We’ve already been through three of our five reasons that keep candidates from passing the CFA exams. The first reason was too much time spent studying about studying, posted here. The second reason, planning a schedule around life and burnout, is a big one for those of us with a family and a full-time job. Yesterday’s post, the difference between active and passive studying, is probably the biggest hurdle to success for most candidates.
Should I use a third-party prep provide for CFA Exam
Today’s post again deals with the planning process, not finding the right time to study but finding the right resources. The big question on the forums is always, “Should I use a third-party prep provider or just stick with the curriculum?” The question goes deeper though to different products and ways to look at the material as well. Disclaimer: Obviously, we here at FinQuiz have a vested interest in the answer. Our study guides have been developed as a great complement to the curriculum and we’re proud of the feedback we receive every year. That said, this blog is here for all candidates and we want to see you pass the exams regardless. Check out our examples on the homepage or contact us and we can talk about helping you get the most for your time.
Variety is the Spice of Life
Beyond the specific test prep provider, candidates also need to look at a variety of different products. The CFA curriculum at each level is in excess of thousands of pages. I was always a fan of looking at it from as many different angles as possible. This helped to break-up the monotony and took advantage of the strengths within different media.
CFA Study Guides – two formats
Study guides come in two formats, those based on the specific Learning Outcome Statements and those that are curriculum-based. Some providers reason that structuring the guides on the specific LOS makes it easier to package the material in shorter pieces. FinQuiz has taken a different approach, developing curriculum-based guides as a complement to the curriculum instead of as a substitute. By following the curriculum, the guides are more condensed and focus on those areas that give candidates the most problems.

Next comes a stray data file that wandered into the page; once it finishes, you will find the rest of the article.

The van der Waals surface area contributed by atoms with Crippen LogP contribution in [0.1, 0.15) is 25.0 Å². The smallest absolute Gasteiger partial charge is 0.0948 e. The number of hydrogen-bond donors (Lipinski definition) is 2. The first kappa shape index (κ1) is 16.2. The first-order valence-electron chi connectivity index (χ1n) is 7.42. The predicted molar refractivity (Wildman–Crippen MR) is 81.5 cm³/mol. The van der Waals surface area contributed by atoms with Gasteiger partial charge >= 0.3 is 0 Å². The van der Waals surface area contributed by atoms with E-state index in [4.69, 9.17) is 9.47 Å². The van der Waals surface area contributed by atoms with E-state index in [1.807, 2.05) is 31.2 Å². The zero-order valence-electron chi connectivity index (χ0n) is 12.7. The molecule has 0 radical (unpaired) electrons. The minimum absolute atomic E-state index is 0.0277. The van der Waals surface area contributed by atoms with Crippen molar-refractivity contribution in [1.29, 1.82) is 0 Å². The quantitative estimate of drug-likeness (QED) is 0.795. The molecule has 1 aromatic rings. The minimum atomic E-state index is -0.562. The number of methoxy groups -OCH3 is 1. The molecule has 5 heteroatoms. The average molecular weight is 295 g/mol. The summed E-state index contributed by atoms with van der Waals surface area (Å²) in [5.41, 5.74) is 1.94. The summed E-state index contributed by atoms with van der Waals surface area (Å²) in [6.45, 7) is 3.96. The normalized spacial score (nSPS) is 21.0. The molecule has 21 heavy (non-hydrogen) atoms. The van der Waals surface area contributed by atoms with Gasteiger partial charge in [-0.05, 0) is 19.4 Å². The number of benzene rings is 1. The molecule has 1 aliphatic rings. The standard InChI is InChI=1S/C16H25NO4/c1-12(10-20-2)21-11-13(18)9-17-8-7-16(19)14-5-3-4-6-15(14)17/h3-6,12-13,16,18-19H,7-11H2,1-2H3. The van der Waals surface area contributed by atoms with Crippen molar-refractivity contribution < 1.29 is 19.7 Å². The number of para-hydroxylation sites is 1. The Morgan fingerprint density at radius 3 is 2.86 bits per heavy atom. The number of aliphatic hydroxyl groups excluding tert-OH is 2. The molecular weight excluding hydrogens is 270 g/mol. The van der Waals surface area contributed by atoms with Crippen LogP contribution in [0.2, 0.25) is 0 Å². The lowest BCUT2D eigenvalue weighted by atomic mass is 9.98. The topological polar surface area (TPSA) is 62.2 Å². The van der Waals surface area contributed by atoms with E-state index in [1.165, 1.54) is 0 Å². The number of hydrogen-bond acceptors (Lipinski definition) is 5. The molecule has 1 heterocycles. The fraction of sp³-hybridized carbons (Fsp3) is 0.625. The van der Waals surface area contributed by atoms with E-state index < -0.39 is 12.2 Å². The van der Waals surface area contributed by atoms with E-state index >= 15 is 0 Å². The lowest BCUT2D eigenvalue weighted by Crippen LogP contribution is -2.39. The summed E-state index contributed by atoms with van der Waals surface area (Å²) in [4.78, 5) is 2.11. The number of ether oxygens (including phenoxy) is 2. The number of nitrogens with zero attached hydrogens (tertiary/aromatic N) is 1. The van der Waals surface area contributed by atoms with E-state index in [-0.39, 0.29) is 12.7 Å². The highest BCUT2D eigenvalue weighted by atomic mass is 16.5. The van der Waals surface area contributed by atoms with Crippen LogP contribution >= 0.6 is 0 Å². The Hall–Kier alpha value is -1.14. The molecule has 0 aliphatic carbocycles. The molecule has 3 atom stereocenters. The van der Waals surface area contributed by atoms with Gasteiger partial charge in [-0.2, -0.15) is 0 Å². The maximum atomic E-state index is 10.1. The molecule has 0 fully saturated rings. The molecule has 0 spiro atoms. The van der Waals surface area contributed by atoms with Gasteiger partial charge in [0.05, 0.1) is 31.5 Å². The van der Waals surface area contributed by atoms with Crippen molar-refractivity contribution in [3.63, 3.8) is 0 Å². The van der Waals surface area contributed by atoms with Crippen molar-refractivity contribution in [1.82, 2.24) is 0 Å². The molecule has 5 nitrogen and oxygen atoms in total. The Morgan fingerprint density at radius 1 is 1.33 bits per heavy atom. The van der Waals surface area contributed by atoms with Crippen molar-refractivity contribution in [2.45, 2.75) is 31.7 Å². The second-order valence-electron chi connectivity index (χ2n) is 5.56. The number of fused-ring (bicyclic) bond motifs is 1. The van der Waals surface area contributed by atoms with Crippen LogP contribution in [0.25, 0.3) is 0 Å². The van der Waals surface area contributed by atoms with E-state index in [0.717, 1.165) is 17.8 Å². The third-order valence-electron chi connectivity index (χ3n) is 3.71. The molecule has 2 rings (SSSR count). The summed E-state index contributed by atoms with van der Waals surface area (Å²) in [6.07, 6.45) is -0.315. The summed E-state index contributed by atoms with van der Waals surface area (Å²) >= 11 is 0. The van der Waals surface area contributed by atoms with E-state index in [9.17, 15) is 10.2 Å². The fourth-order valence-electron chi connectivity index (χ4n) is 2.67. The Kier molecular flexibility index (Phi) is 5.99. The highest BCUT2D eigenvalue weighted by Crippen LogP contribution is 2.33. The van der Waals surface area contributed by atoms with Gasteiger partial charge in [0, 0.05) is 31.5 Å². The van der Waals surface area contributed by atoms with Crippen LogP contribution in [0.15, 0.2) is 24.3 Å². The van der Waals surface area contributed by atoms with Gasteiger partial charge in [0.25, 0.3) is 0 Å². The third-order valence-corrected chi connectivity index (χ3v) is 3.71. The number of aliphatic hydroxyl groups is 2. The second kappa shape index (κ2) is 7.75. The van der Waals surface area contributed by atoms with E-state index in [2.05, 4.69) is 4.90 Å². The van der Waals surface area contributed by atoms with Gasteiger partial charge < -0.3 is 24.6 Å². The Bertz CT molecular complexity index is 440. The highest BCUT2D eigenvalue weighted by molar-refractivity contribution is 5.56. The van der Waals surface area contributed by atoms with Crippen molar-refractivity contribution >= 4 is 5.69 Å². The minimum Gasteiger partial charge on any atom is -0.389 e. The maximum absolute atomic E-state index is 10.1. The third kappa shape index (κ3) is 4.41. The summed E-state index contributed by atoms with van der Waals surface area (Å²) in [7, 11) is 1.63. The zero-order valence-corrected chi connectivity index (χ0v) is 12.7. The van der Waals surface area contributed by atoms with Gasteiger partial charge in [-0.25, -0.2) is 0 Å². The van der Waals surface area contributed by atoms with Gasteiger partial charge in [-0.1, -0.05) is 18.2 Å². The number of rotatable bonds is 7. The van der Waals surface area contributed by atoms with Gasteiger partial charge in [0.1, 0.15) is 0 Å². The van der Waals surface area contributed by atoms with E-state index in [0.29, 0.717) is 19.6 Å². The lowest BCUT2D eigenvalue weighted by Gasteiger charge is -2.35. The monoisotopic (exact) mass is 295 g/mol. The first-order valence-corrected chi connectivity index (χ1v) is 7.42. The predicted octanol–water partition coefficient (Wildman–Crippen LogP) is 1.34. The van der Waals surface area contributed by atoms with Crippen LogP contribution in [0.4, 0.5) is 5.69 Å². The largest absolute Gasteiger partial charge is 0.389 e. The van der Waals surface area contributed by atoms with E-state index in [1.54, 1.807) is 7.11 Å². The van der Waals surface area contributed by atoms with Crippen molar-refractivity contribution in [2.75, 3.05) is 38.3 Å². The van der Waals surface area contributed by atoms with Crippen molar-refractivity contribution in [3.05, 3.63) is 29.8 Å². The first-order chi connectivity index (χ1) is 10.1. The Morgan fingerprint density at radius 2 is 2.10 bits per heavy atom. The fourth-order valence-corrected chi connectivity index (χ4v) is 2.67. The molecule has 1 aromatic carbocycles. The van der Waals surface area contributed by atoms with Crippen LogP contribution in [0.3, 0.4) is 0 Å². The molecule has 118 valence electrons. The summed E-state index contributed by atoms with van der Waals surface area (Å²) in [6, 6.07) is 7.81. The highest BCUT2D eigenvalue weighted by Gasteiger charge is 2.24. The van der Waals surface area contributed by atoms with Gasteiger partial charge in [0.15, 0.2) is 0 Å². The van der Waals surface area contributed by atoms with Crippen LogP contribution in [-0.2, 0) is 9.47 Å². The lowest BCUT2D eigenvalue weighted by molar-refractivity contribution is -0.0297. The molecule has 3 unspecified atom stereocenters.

Some candidates completely ignore the curriculum, opting instead to only read study guides. Granted, this cuts down on the time spent to get through the material but you are sure to miss some points. As condensed notes, the study guides are not going to include 100% of the testable material in the curriculum. If the guide only hits 90% of the material and the candidate only retains 80% of the guide, then their score is already maxed out at 72%. This is why FinQuiz feels that a complement to the curriculum is more appropriate than a substitute.
Flash Cards for the CFA Exam
Flash Cards are the most appropriate for focusing in on those last remaining areas in which you are having trouble or keeping those important formulas and processes fresh in your mind. I also like flash cards for their portability and ease of use during short periods. We get (2) fifteen minute breaks during the day, not really enough to open up the books and start a new section but plenty of time to go through 10 cards.